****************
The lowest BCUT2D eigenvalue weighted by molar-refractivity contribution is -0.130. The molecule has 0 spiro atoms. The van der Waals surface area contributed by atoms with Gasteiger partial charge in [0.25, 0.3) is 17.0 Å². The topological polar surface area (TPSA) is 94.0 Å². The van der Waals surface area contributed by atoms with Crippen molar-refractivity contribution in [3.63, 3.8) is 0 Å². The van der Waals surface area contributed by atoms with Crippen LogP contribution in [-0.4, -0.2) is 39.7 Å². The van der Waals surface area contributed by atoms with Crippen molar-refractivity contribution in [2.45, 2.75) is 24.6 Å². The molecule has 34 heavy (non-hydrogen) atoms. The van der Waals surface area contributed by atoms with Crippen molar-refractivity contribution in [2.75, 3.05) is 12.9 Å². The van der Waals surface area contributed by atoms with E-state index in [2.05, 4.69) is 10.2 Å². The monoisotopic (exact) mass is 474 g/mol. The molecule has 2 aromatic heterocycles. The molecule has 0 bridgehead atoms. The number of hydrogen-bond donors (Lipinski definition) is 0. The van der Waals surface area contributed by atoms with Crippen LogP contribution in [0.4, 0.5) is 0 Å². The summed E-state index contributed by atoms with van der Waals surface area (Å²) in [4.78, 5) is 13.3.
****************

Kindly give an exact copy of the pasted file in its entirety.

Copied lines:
The lowest BCUT2D eigenvalue weighted by molar-refractivity contribution is -0.130. The molecule has 0 spiro atoms. The van der Waals surface area contributed by atoms with Gasteiger partial charge in [0.25, 0.3) is 17.0 Å². The topological polar surface area (TPSA) is 94.0 Å². The van der Waals surface area contributed by atoms with Crippen molar-refractivity contribution in [3.63, 3.8) is 0 Å². The van der Waals surface area contributed by atoms with Crippen LogP contribution in [-0.4, -0.2) is 39.7 Å². The van der Waals surface area contributed by atoms with Crippen molar-refractivity contribution in [2.45, 2.75) is 24.6 Å². The molecule has 34 heavy (non-hydrogen) atoms. The van der Waals surface area contributed by atoms with Crippen molar-refractivity contribution in [2.75, 3.05) is 12.9 Å². The van der Waals surface area contributed by atoms with E-state index in [2.05, 4.69) is 10.2 Å². The monoisotopic (exact) mass is 474 g/mol. The molecule has 2 aromatic heterocycles. The molecule has 0 bridgehead atoms. The number of hydrogen-bond donors (Lipinski definition) is 0. The van der Waals surface area contributed by atoms with Crippen LogP contribution in [0.4, 0.5) is 0 Å². The summed E-state index contributed by atoms with van der Waals surface area (Å²) in [4.78, 5) is 13.3.